Pearson to Replace Problematic Language

After receiving a letter from an engineering student, publishing giant Pearson agreed to replace “master-slave” terminology in textbooks. The move signals progress in the movement to uproot racism from academia and industry.

The effort to replace problematic language has been increasing in tech circles, including the localization industry. Terms like “whitelist” and “blacklist” are on their way out, for example, replaced by terms such as “allowlist” and “blocklist.” The push gained momentum recently with textbook publishing company Pearson. Santiago Gomez, a Boston University graduate in engineering, catalyzed significant movement in the academic world last month when he wrote a letter to the authors of engineering and programming textbooks about terminology with questionable implications.

The words in question are the engineering and computer programming terms “master” and “slave,” which refer to the control relationship between circuits or codes. Gomez addressed both the inaccuracy of this language to describe the process taking place, and the obvious connotations that the language evokes.


The letter made it to Pearson, which responded enthusiastically, promising new editions of textbooks with updated language. Along with reprinting their textbooks, Pearson also agreed to reach out to relevant organizations and working to continue propagating the change.

“I recognize that you don’t make change with just one book or one publisher,” Gomez said in a video posted by Boston University. “This is really about trying to make a change in education, where it’s antiracist.”

The recent progress follows a decades-long push to replace the master-slave language from engineering and programming language. A complaint filed in 2003 with the Los Angeles County Office of Affirmative Action Compliance led county officials to request manufacturers, suppliers, and contractors to review and replace problematic language, but industry leaders at the time mostly disregarded the request.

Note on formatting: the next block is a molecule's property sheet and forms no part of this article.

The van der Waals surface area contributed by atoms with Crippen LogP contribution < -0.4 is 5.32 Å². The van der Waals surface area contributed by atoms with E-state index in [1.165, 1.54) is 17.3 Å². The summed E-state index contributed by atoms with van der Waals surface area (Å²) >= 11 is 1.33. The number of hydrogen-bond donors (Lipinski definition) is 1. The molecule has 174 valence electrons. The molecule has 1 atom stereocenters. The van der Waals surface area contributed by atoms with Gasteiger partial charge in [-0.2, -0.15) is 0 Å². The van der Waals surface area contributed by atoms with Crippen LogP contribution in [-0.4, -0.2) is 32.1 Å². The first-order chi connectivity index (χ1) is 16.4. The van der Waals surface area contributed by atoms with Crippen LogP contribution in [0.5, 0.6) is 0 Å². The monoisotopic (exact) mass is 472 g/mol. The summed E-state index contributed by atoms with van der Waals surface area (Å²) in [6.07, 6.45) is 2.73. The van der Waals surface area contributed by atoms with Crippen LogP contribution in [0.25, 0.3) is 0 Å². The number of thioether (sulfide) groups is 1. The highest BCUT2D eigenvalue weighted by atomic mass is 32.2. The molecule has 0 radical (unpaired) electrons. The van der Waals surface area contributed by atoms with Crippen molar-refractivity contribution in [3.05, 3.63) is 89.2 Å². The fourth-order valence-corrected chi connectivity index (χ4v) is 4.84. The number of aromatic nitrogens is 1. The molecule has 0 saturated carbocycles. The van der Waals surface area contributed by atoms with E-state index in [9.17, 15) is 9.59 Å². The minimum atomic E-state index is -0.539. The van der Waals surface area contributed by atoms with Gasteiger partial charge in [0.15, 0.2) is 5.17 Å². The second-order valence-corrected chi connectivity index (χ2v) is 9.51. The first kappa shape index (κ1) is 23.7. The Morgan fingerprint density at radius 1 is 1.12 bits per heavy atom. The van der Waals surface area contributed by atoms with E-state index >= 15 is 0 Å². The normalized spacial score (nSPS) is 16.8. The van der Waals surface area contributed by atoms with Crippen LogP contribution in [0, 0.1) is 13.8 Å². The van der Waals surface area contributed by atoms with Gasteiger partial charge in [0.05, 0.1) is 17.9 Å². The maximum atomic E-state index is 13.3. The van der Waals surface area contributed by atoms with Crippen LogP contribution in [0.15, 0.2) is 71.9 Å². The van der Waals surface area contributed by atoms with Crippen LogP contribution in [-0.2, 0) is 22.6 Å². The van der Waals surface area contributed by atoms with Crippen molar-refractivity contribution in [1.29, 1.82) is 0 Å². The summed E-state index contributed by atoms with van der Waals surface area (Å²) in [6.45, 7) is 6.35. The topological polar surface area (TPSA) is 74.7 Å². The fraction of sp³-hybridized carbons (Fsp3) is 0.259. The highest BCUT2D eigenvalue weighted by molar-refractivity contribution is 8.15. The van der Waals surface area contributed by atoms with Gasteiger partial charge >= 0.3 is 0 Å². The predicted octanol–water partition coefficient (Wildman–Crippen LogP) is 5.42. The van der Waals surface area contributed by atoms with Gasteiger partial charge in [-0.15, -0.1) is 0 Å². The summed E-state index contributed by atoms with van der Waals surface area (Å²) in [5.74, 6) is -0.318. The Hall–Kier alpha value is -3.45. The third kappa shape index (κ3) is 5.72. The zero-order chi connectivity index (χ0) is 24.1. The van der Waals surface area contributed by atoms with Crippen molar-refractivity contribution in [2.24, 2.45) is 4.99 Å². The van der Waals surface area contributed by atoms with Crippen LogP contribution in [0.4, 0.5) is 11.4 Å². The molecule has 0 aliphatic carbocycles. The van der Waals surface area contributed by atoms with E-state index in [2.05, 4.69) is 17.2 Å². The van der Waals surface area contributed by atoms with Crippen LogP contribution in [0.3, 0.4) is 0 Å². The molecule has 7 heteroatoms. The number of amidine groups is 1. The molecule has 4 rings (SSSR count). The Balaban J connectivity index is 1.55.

Recent years have brought about more progress with Python and Github both announcing changes in their programming language. Red Hat announced in June that it would also take an active approach by creating a team to audit their code, documentation, and content to root out insensitive language.

Pervasive in industries from automotive to tech, master-slave language will require a broad effort to eradicate from the common parlance of engineers and programmers. Furthermore, the language only represents deeper divides at stake in many of these industries. Nevertheless, the willingness to interrogate problematic language and practices will allow companies to make changes internally and identify possibilities for widespread change.

 

MultiLingualStaff
MultiLingual creates go-to news and resources for language industry professionals.

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